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Geneva divorce attorneyWhen a couple gets divorced, Illinois law provides that one spouse may be ordered to make payments of maintenance—also known as alimony—to the other. The purpose of maintenance is to help a financially disadvantaged spouse better manage his or her post-divorce life. In many cases, the need for spousal support is understandable, especially in long marriages where one spouse sacrificed career advancement for the sake of the marriage and family responsibilities. But, what about couples who were only married a short time before getting divorced? Illinois law does not automatically eliminate the possibility of maintenance following a short marriage, but it does offer the court a fairly unique option.

Standard Maintenance Awards

The Illinois Marriage and Dissolution of Marriage Act provides a table that determines how long maintenance payments should continue if the court finds such support to be appropriate. To determing the length of the order, the court must multiply the length of the marriage by a predetermined percentage factor:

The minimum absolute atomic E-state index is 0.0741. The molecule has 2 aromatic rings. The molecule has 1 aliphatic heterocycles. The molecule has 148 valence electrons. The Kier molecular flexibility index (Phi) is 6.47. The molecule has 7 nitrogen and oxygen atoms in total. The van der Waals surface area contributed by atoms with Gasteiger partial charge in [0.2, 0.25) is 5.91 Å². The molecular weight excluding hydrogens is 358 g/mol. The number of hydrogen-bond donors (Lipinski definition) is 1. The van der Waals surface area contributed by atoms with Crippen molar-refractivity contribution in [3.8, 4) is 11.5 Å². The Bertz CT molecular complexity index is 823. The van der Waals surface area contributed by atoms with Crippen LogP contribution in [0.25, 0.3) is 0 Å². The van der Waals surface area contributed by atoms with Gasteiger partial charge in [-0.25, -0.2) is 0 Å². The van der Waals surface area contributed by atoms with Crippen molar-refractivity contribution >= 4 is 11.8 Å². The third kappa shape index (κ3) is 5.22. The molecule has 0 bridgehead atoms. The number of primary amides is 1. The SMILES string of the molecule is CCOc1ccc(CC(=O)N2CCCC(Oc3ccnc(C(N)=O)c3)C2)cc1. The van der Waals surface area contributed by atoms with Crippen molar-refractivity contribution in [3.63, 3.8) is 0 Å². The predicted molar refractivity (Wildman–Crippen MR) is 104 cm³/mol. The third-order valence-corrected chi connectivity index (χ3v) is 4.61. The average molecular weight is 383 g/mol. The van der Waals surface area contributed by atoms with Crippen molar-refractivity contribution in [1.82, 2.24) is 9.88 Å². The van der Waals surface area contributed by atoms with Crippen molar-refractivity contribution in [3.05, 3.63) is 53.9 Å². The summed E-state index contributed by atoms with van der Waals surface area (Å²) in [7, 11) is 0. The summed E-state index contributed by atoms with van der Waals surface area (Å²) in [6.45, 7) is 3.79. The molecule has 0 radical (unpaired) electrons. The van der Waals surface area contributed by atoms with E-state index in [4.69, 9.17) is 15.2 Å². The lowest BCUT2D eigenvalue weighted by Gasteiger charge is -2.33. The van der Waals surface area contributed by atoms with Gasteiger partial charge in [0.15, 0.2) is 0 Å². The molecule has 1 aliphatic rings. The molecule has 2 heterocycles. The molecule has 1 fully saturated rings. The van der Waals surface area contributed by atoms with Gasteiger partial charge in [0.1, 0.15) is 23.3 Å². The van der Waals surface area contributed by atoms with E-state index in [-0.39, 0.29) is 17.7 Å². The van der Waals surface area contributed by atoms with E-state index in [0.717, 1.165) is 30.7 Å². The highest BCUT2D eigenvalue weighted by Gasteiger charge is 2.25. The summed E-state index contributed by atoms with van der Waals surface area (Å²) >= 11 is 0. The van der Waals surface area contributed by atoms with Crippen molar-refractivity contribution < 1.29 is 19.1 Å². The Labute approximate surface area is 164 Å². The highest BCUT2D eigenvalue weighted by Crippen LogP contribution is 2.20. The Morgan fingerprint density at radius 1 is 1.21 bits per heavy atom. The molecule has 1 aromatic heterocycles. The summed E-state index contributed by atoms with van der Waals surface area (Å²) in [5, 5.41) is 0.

spousal support, spousal maintenance, Geneva divorce attorneySpousal maintenance, or alimony, is frequently utilized in divorce cases to limit the financial impact to a spouse who, based on the circumstances of the marriage, is not prepared to become immediately self-sufficient. While post-divorce life is rarely easy for either spouse, a partner who had assumed more domestic responsibilities or had lower or no income may find it virtually impossible to survive without the financial support that a maintenance award provides.

New provisions were enacted under Illinois law this year which, for the first time, provided a formulaic standard regarding the calculation of spousal maintenance orders. Previous versions of the law left every detail to the discretion of the court, which eventually led to disparity in awards depending on the judge assigned to the case. The new law sought to remove much of the inconsistency, while still leaving some significant responsibility with the individual court.

Spousal Maintenance Basics

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